Liked the post. I think the easiest point for me to remember the difference is how I would use the two function names in a sentence. For a .map() example, "I'm going to this new land area out." This sentence implies the production of some item, a new map of a new land area. Just like the function .map(), we will have a new item mapped out after the action is done. For forEach(), "For each lemon I have, I'm going to cut it in half." Here for each implies that I'm going to perform an action on each individual lemon. Just like the function call itself.

For most function names I try to do some kind of relation to their context in a sentence.

After all, I bet there was probably a bit of though that was put into the naming of these functions by the JS architect who designed them.

😁😁

Collapse
ibrahima92 profile image
Ibrahima Ndaw Author

πŸ˜‚πŸ˜‚The way of differentiating thing is just funny. I should give it a try.

Collapse
pencillr profile image
Richard Lenkovits

I love this kind of small informative articles.

Collapse
ibrahima92 profile image
Ibrahima Ndaw Author

Glad you like it.

Collapse
mariewie profile image
MarieWie

Thank you for the very handy article and the great explanation. I am just learning about both these methods for the first time, and while I assumed there was at least one difference (why else have two methods), the tutorial I am following and MDN unfortunately were both rather vague on the matter. So this was a great explanation that came at exactly the right time. Thanks for writing it.

Collapse
ibrahima92 profile image
Ibrahima Ndaw Author

Your comment means a lot to me. I'm glad you find value on it. And thanks again for reading it.

Collapse
sebbdk profile image
Sebastian Vargr

Did not read the article, but the title reminded me of code I found were people used map instead of foreach.

Which whenever it happens makes me want to headbut my screen in excited anger.

I’ll read the article now, but my bruised forehead wants to thank you in advance.

Collapse
ibrahima92 profile image
Ibrahima Ndaw Author

Thank you so much. Hopefully, you'll find value on it

Collapse
cappe987 profile image
Casper

I would like to clarify that, regarding point 1, map() and forEach() do not expect the same type of functions. forEach() expects a function that takes in one argument and returns nothing. Passing in the function x => x * x wouldn't even be valid in many other languages with a similar function. map() instead expects a function that takes in one argument and returns a new value of any type.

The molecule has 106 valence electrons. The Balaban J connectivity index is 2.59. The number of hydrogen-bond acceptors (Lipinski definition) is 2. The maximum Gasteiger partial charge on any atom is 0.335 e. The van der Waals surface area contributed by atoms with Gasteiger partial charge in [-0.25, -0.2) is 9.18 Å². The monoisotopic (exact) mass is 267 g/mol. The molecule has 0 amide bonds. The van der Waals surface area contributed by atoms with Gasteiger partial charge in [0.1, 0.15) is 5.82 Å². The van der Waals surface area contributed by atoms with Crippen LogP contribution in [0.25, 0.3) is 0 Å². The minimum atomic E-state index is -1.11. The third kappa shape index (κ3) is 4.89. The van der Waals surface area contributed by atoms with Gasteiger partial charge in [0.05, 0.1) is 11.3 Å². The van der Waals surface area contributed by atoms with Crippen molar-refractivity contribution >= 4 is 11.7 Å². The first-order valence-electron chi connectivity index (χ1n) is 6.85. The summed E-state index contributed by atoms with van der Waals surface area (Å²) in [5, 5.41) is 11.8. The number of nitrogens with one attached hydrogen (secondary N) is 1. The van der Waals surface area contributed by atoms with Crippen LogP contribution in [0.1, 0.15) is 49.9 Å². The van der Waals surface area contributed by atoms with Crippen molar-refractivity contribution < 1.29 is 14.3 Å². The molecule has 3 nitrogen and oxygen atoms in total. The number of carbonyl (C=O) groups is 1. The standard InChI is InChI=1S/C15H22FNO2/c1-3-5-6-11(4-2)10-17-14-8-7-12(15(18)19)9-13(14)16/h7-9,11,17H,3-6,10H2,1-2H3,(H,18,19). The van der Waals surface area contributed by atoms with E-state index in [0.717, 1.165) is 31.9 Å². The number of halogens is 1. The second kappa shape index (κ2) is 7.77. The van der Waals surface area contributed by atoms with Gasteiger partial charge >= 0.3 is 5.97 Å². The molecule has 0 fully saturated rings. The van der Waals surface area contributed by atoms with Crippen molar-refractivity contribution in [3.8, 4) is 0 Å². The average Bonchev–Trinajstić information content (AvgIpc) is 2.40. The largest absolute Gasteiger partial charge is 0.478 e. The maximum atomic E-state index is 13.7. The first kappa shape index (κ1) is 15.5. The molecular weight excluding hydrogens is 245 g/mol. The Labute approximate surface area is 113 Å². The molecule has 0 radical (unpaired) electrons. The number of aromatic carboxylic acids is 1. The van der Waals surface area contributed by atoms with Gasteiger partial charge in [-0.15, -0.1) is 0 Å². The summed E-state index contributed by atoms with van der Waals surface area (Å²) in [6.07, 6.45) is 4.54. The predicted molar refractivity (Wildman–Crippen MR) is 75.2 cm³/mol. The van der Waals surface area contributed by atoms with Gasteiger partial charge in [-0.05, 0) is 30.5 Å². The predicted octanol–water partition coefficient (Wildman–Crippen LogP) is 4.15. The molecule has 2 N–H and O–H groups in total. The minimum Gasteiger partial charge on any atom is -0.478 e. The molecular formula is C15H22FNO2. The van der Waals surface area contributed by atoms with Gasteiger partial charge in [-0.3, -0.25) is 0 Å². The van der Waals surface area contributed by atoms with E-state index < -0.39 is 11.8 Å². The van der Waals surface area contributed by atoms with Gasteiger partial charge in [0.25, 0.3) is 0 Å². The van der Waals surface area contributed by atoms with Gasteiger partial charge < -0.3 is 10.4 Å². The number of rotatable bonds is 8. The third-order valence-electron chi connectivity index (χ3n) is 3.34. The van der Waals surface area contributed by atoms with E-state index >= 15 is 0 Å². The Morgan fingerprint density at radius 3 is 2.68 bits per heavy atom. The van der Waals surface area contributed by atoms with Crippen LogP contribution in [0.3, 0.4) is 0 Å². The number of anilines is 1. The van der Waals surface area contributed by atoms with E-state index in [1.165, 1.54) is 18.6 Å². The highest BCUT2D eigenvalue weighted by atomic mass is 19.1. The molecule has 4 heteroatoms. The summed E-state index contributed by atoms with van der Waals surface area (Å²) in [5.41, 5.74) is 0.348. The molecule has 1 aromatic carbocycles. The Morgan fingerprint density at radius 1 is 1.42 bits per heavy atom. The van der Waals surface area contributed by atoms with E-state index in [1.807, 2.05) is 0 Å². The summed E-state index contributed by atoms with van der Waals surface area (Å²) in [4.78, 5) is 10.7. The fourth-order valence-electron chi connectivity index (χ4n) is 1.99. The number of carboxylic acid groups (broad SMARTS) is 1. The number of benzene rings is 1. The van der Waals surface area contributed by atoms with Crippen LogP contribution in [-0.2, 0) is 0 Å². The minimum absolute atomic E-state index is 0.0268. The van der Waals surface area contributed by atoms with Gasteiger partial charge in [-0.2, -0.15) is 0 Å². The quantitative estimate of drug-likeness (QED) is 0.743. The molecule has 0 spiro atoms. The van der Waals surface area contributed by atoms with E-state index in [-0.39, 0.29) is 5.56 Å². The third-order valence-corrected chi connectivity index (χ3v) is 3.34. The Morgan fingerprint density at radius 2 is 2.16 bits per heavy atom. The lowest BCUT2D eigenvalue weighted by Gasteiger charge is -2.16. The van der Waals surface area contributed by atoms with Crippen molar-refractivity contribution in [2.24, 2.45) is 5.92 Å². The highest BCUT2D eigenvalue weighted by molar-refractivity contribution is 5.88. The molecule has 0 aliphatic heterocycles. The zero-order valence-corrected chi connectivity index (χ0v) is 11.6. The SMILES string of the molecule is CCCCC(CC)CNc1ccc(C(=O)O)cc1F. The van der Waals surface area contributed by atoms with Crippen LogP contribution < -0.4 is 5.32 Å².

Since forEach() is a void function (undefined in JS) it should preferably only be used for IO operations where no return value is expected (eg. changing the DOM or printing to console).

Collapse
ibrahima92 profile image
Ibrahima Ndaw Author

Thanks, for your comment I intentionally use the same example for both map and forEach to just not confuse folks. But, if you read my final thought, you'll see that map is all about transforming data, and this example should be done with map.

Collapse
brianmcoates profile image
Brian

Great article I have found mdn is great but sometimes you get those really vague explanations of things. MDN is also not the end all be all it's kind of like the wikipedia of Js css etc. I say that because it's editable by you and my right now. Sometimes there is validation of what you say is true when you are putting it in but not when I updated some css docs.

Collapse
ibrahima92 profile image
Ibrahima Ndaw Author

I totally agree. Sometimes, things become clear once you test it by yourself. But overall, MDN is great.

Collapse
fullstacktuts profile image
Collapse
ibrahima92 profile image
Ibrahima Ndaw Author

Thanks, I'm glad you like it.

Collapse
napoleon039 profile image
Nihar Raote

Knowing the difference between the two in terms of mutability and performance will certainly help. Thank you for writing this informative article.

Collapse
ibrahima92 profile image
Ibrahima Ndaw Author

You're welcome. Thanks for reading it too

Collapse
iraamoni profile image
Suborna

really nice post :) thank you for sharing

Collapse
ibrahima92 profile image
Ibrahima Ndaw Author

I'm glad you like it. Thanks again for reading it

Collapse
aftabksyed profile image
Aftab Syed

Very handy information. Thank you for the article πŸ‘

Collapse
ibrahima92 profile image